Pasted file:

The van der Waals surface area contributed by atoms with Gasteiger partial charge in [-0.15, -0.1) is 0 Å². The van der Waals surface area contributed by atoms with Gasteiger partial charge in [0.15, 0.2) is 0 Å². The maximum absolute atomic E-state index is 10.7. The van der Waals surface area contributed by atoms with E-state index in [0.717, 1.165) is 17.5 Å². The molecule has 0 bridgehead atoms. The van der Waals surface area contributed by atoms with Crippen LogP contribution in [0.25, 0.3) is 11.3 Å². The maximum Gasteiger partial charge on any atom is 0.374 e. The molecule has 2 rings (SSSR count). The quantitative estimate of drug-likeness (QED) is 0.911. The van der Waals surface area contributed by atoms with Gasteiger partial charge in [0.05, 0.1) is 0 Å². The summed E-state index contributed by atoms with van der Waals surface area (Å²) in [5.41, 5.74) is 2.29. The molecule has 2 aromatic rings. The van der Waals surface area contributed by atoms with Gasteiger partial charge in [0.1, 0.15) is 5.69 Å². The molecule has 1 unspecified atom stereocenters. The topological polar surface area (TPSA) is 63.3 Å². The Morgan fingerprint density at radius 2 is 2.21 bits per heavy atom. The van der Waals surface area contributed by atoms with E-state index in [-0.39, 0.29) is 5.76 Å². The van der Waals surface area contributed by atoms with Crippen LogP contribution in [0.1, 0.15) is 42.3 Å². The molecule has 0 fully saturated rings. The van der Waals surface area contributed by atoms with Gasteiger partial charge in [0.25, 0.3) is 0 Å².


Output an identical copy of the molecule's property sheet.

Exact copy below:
The van der Waals surface area contributed by atoms with Gasteiger partial charge in [-0.15, -0.1) is 0 Å². The van der Waals surface area contributed by atoms with Gasteiger partial charge in [0.15, 0.2) is 0 Å². The maximum absolute atomic E-state index is 10.7. The van der Waals surface area contributed by atoms with E-state index in [0.717, 1.165) is 17.5 Å². The molecule has 0 bridgehead atoms. The van der Waals surface area contributed by atoms with Crippen LogP contribution in [0.25, 0.3) is 11.3 Å². The maximum Gasteiger partial charge on any atom is 0.374 e. The molecule has 2 rings (SSSR count). The quantitative estimate of drug-likeness (QED) is 0.911. The van der Waals surface area contributed by atoms with Gasteiger partial charge in [0.05, 0.1) is 0 Å². The summed E-state index contributed by atoms with van der Waals surface area (Å²) in [5.41, 5.74) is 2.29. The molecule has 2 aromatic rings. The van der Waals surface area contributed by atoms with Gasteiger partial charge in [0.1, 0.15) is 5.69 Å². The molecule has 1 unspecified atom stereocenters. The topological polar surface area (TPSA) is 63.3 Å². The Morgan fingerprint density at radius 2 is 2.21 bits per heavy atom. The van der Waals surface area contributed by atoms with E-state index in [-0.39, 0.29) is 5.76 Å². The van der Waals surface area contributed by atoms with Crippen LogP contribution in [0.1, 0.15) is 42.3 Å². The molecule has 0 fully saturated rings. The van der Waals surface area contributed by atoms with Gasteiger partial charge in [0.25, 0.3) is 0 Å².